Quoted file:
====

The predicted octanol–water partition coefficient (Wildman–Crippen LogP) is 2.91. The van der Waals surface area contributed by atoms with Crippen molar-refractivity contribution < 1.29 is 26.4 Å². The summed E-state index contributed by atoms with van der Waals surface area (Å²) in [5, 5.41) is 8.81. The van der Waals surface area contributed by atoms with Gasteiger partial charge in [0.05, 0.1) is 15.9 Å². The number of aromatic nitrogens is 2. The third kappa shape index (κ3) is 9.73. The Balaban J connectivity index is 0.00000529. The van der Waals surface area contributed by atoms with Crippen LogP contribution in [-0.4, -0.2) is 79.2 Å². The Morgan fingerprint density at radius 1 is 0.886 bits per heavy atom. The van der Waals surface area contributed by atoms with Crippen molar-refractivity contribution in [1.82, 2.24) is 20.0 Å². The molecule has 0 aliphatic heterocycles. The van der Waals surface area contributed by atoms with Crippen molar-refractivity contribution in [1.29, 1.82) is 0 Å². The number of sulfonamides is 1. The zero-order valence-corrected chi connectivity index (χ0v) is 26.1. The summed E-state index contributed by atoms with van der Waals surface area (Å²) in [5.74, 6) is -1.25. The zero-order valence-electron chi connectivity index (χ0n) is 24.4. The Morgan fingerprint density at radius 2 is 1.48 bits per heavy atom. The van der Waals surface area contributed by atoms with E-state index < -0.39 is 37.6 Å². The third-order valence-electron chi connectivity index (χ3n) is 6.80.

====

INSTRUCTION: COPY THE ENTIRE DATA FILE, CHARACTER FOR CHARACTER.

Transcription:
The predicted octanol–water partition coefficient (Wildman–Crippen LogP) is 2.91. The van der Waals surface area contributed by atoms with Crippen molar-refractivity contribution < 1.29 is 26.4 Å². The summed E-state index contributed by atoms with van der Waals surface area (Å²) in [5, 5.41) is 8.81. The van der Waals surface area contributed by atoms with Gasteiger partial charge in [0.05, 0.1) is 15.9 Å². The number of aromatic nitrogens is 2. The third kappa shape index (κ3) is 9.73. The Balaban J connectivity index is 0.00000529. The van der Waals surface area contributed by atoms with Crippen LogP contribution in [-0.4, -0.2) is 79.2 Å². The Morgan fingerprint density at radius 1 is 0.886 bits per heavy atom. The van der Waals surface area contributed by atoms with Crippen molar-refractivity contribution in [1.82, 2.24) is 20.0 Å². The molecule has 0 aliphatic heterocycles. The van der Waals surface area contributed by atoms with Crippen molar-refractivity contribution in [1.29, 1.82) is 0 Å². The number of sulfonamides is 1. The zero-order valence-corrected chi connectivity index (χ0v) is 26.1. The summed E-state index contributed by atoms with van der Waals surface area (Å²) in [5.74, 6) is -1.25. The zero-order valence-electron chi connectivity index (χ0n) is 24.4. The Morgan fingerprint density at radius 2 is 1.48 bits per heavy atom. The van der Waals surface area contributed by atoms with E-state index < -0.39 is 37.6 Å². The third-order valence-electron chi connectivity index (χ3n) is 6.80.